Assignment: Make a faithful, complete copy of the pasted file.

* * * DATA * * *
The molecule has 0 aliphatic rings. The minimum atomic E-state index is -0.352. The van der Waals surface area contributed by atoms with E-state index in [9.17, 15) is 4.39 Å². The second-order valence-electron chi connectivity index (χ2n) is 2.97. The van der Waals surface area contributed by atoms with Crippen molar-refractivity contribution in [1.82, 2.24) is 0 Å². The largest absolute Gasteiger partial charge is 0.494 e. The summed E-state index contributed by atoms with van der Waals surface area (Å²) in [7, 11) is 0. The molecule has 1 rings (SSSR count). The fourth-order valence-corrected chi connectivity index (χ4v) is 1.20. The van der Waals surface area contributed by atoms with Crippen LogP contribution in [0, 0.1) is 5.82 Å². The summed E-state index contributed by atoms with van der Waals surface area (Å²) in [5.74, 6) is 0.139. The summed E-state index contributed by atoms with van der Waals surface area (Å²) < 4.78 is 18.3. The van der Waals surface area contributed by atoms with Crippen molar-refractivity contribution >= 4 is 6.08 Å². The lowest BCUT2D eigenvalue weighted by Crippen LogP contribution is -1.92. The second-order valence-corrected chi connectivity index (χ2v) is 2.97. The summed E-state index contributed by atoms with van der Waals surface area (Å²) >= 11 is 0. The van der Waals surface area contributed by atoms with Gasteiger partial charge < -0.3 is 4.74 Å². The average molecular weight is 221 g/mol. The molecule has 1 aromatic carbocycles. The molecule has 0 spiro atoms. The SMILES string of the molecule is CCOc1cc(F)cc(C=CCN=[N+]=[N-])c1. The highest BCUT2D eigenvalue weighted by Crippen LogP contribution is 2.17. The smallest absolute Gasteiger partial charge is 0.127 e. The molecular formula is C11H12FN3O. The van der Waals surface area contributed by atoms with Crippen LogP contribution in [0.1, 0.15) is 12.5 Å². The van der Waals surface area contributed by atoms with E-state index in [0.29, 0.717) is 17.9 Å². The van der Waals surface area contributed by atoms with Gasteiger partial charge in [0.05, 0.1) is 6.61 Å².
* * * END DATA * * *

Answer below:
The molecule has 0 aliphatic rings. The minimum atomic E-state index is -0.352. The van der Waals surface area contributed by atoms with E-state index in [9.17, 15) is 4.39 Å². The second-order valence-electron chi connectivity index (χ2n) is 2.97. The van der Waals surface area contributed by atoms with Crippen molar-refractivity contribution in [1.82, 2.24) is 0 Å². The largest absolute Gasteiger partial charge is 0.494 e. The summed E-state index contributed by atoms with van der Waals surface area (Å²) in [7, 11) is 0. The molecule has 1 rings (SSSR count). The fourth-order valence-corrected chi connectivity index (χ4v) is 1.20. The van der Waals surface area contributed by atoms with Crippen LogP contribution in [0, 0.1) is 5.82 Å². The summed E-state index contributed by atoms with van der Waals surface area (Å²) in [5.74, 6) is 0.139. The summed E-state index contributed by atoms with van der Waals surface area (Å²) < 4.78 is 18.3. The van der Waals surface area contributed by atoms with Crippen molar-refractivity contribution >= 4 is 6.08 Å². The lowest BCUT2D eigenvalue weighted by Crippen LogP contribution is -1.92. The second-order valence-corrected chi connectivity index (χ2v) is 2.97. The summed E-state index contributed by atoms with van der Waals surface area (Å²) >= 11 is 0. The van der Waals surface area contributed by atoms with Gasteiger partial charge < -0.3 is 4.74 Å². The average molecular weight is 221 g/mol. The molecule has 1 aromatic carbocycles. The molecule has 0 spiro atoms. The SMILES string of the molecule is CCOc1cc(F)cc(C=CCN=[N+]=[N-])c1. The highest BCUT2D eigenvalue weighted by Crippen LogP contribution is 2.17. The smallest absolute Gasteiger partial charge is 0.127 e. The molecular formula is C11H12FN3O. The van der Waals surface area contributed by atoms with Crippen LogP contribution in [0.1, 0.15) is 12.5 Å². The van der Waals surface area contributed by atoms with E-state index in [0.29, 0.717) is 17.9 Å². The van der Waals surface area contributed by atoms with Gasteiger partial charge in [0.05, 0.1) is 6.61 Å².